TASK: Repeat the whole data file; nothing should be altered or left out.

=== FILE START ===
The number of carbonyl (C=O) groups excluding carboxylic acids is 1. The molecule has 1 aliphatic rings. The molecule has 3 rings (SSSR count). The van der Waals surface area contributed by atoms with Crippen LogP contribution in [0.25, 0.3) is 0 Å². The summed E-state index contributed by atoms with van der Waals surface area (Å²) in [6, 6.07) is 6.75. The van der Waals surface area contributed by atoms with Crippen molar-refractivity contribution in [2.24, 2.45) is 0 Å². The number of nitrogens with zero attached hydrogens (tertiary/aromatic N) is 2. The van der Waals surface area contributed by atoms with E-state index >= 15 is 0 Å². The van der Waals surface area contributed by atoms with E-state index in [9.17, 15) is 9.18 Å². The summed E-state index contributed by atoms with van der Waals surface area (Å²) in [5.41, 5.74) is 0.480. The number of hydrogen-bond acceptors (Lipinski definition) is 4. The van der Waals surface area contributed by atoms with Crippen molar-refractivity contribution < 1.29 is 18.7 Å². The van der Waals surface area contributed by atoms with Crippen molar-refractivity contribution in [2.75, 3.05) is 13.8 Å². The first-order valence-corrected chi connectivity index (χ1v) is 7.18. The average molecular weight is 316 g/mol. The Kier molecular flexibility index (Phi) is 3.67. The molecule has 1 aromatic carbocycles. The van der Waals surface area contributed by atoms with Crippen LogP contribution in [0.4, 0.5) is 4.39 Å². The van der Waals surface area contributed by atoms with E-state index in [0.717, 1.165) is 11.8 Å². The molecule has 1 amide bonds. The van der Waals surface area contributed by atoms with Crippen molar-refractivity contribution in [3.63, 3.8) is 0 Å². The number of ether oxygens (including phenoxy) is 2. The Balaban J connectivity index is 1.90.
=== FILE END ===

The number of carbonyl (C=O) groups excluding carboxylic acids is 1. The molecule has 1 aliphatic rings. The molecule has 3 rings (SSSR count). The van der Waals surface area contributed by atoms with Crippen LogP contribution in [0.25, 0.3) is 0 Å². The summed E-state index contributed by atoms with van der Waals surface area (Å²) in [6, 6.07) is 6.75. The van der Waals surface area contributed by atoms with Crippen molar-refractivity contribution in [2.24, 2.45) is 0 Å². The number of nitrogens with zero attached hydrogens (tertiary/aromatic N) is 2. The van der Waals surface area contributed by atoms with E-state index >= 15 is 0 Å². The van der Waals surface area contributed by atoms with E-state index in [9.17, 15) is 9.18 Å². The summed E-state index contributed by atoms with van der Waals surface area (Å²) in [5.41, 5.74) is 0.480. The number of hydrogen-bond acceptors (Lipinski definition) is 4. The van der Waals surface area contributed by atoms with Crippen molar-refractivity contribution < 1.29 is 18.7 Å². The van der Waals surface area contributed by atoms with Crippen molar-refractivity contribution in [2.75, 3.05) is 13.8 Å². The first-order valence-corrected chi connectivity index (χ1v) is 7.18. The average molecular weight is 316 g/mol. The Kier molecular flexibility index (Phi) is 3.67. The molecule has 1 aromatic carbocycles. The van der Waals surface area contributed by atoms with Crippen LogP contribution in [0.4, 0.5) is 4.39 Å². The van der Waals surface area contributed by atoms with E-state index in [0.717, 1.165) is 11.8 Å². The molecule has 1 amide bonds. The van der Waals surface area contributed by atoms with Crippen molar-refractivity contribution in [3.63, 3.8) is 0 Å². The number of ether oxygens (including phenoxy) is 2. The Balaban J connectivity index is 1.90.